Enjoy the good parts. Tolerate the not so good parts. And, as always,  “Thank you for shopping at Walmart.”

 

The Nedlog Rule TM

Photo of sign that says "Fatface"
Photo copyright ©2017 David J Crone. All rights reserved.

Do you live by the Golden Rule?

“Do unto others as you would have them do unto you.”

That’s great. It’s a nice starting point. It’s a good concept for how we should treat other people.

Here’s the problem: We forget to apply it to the person in the mirror.

How do you talk to yourself? If you spoke to other people the way you speak to yourself, would have have any friends?

I am a member of Toastmasters. Maybe you’ve heard of it. It is best known as a place to learn to speak in public. It is much more than that, but that’s enough for now.

At a typical Toastmasters meeting, a number of people will stand and give a prepared speech. For each of these speakers, another person takes notes and provides an evaluation with the goal of providing the speaker helpful ideas on how to improve.

Being an evaluator is just as important as being a speaker. One of the concepts we are taught is the sandwich technique. When giving an evaluation, start with something positive (something the speaker did right and should continue doing), then something that could be improved, then end with another positive.

This same sandwich technique is often used in annual evaluations at work. Managers are typically taught to start and end with positive reinforcement, while delivering the areas where improvement is needed in between these positives.

While the sandwich technique is a good model, a more important aspect when providing feedback is to focus on the action or behavior rather than the person. Telling someone, “That thing you did was really stupid,” is far better than saying, “You are stupid.”

And yet, how do we tend to talk to ourselves? Rarely do we use the sandwich technique on ourselves. Worse, we tend to go straight to attacking the person (our self) instead of the action. “I am so stupid!”

That brings me to the Nedlog RuleTM. If you haven’t figured it out yet, “nedlog” is “golden” spelled backward. If you looked at the word “golden” in the mirror you’d see “nedlog”.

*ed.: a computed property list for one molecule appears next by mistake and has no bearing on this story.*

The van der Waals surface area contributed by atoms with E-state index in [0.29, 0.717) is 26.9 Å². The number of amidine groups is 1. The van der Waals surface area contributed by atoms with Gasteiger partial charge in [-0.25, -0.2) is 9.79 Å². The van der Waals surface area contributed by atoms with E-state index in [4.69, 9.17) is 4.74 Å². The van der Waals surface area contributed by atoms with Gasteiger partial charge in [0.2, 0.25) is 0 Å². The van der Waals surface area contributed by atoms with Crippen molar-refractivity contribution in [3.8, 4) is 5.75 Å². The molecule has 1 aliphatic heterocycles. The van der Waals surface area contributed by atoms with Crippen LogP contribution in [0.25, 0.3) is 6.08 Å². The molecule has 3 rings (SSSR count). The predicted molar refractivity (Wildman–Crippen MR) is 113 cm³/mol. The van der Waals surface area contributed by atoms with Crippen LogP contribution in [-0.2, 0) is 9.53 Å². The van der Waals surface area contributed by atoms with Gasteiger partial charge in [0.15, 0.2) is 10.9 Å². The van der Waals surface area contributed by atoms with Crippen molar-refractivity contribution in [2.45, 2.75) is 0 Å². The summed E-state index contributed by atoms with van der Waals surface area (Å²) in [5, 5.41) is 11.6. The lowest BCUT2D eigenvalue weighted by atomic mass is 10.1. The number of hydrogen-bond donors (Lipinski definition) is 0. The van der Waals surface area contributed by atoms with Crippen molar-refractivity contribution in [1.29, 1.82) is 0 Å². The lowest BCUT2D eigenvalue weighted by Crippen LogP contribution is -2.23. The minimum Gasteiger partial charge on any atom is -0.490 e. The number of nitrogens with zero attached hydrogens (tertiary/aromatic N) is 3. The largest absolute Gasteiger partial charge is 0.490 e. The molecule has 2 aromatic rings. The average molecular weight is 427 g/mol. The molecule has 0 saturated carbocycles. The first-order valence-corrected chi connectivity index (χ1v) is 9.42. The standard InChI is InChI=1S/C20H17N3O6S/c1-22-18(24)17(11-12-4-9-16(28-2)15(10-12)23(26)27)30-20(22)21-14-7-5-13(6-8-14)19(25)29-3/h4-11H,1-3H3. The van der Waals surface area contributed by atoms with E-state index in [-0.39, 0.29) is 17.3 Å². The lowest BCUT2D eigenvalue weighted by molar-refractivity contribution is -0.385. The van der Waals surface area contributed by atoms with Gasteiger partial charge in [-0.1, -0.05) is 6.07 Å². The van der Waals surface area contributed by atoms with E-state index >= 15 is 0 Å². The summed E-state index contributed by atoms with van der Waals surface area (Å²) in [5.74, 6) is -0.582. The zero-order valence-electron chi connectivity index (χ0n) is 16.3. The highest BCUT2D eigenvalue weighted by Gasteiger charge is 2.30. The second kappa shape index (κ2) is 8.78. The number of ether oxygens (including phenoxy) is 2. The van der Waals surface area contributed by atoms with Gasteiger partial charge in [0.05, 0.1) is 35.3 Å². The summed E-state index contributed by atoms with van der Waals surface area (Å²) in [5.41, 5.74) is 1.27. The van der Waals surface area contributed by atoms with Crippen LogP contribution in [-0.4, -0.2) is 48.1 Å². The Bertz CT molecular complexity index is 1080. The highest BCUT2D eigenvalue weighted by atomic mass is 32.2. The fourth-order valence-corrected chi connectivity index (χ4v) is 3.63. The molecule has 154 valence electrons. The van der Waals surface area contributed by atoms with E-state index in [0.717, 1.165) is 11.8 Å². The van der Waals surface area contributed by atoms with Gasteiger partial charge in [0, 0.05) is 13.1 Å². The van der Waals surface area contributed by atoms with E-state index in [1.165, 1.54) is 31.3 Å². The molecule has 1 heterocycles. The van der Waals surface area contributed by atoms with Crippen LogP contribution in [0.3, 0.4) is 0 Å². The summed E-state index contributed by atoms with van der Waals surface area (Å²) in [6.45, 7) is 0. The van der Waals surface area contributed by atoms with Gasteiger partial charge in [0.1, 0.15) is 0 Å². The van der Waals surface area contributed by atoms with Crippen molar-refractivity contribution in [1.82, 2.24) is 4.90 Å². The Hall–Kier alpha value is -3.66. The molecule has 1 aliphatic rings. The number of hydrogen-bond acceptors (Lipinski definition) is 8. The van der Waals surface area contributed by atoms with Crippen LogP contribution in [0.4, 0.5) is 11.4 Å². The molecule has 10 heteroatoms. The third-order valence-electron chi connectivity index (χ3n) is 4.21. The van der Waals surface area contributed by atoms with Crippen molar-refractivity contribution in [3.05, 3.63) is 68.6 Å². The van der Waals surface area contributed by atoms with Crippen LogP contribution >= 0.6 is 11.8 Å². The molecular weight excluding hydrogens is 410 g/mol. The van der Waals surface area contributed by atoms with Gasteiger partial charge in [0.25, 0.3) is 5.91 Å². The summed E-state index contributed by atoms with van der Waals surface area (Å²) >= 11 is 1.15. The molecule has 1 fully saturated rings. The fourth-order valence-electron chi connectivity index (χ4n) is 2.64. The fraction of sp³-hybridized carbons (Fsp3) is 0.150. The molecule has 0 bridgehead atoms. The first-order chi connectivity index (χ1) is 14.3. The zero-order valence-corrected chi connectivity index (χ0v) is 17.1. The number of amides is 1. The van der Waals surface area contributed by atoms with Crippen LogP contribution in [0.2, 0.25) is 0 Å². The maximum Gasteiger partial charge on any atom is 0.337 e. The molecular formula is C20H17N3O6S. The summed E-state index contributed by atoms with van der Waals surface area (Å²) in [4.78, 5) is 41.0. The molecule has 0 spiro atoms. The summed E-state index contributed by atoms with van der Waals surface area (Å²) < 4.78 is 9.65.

The Nedlog RuleTM:

“Do unto yourself as you would do unto others.”

Show yourself some love. Treat yourself with the same respect that you show to others.

Planting Seeds

Photo of wildflowers
Photo copyright ©2018 David J Crone. All rights reserved

Have you ever wondered whether Johnny Appleseed went back to see what grew from the seeds he planted?

We’ve all heard the stories of Johnny Appleseed. Folklore has it that he spread seeds everywhere he went. Some stories say he created meticulous nurseries. Others suggest he strewed seeds randomly as he traveled along.

Seed planting is a powerful metaphor for leadership. Leaders are planting seeds constantly, whether they are aware of it or not. Sometimes the seeds are carefully planted with a specific outcome in mind. Sometimes it’s more like a person carrying a heavy burlap sack of seeds on their shoulder; the bag has a small hole in one corner; seeds are falling randomly as the person travels along their way.

In my career as a leader, there have been many times when I set out to plant seeds on purpose, to create a meticulous nursery. I had specific goals in mind for what I wanted to spring forth from the seeds I planted.

What I have found over the years is that the seeds that randomly fell from the sack were the ones that had the most impact.

We’ve all heard the saying, “Actions speak louder than words.” This is especially true when it comes to leadership.

No matter what we say or how fancy the animated graphics are on that PowerPoint presentation we use at our all-staff gathering, what we DO, how we BEHAVE, on a regular basis is what people will remember. Those are the seeds that will take root and grow.

Every once in a while, I hear from someone with whom I previously worked. They’ll say something to me that starts with, “You always said…”, or “You once told me…” and my initial reaction is, “I did?”

I enjoy these encounters, especially when what they took away was something that has been beneficial to them and/or others. Human nature being what it is, I tend to hear more of the positive stories than negative.

I recently received this text from a friend with whom I used to work:

I received the 1st quarter leadership award last week from our CEO. My team nominated me. Seems I’m making a difference in folks’ lives and careers. Sharing this not to boast but to let you know what a great mentor you are. Thank you.

I’d like to take credit for planting those particular seeds on purpose. But, I can’t, really. All I can do is turn around, realize that the sack I am carrying has a hole in it, and notice that some of what is falling has taken root to become something beautiful.

To be sure, there are things that have fallen out of my sack that did not grow into such a heartwarming result. I am sure there are people who could tell you about the weeds they have had to pull. For now, I will enjoy the good plants.

As a leader, you are always planting seeds. What’s falling out of your sack?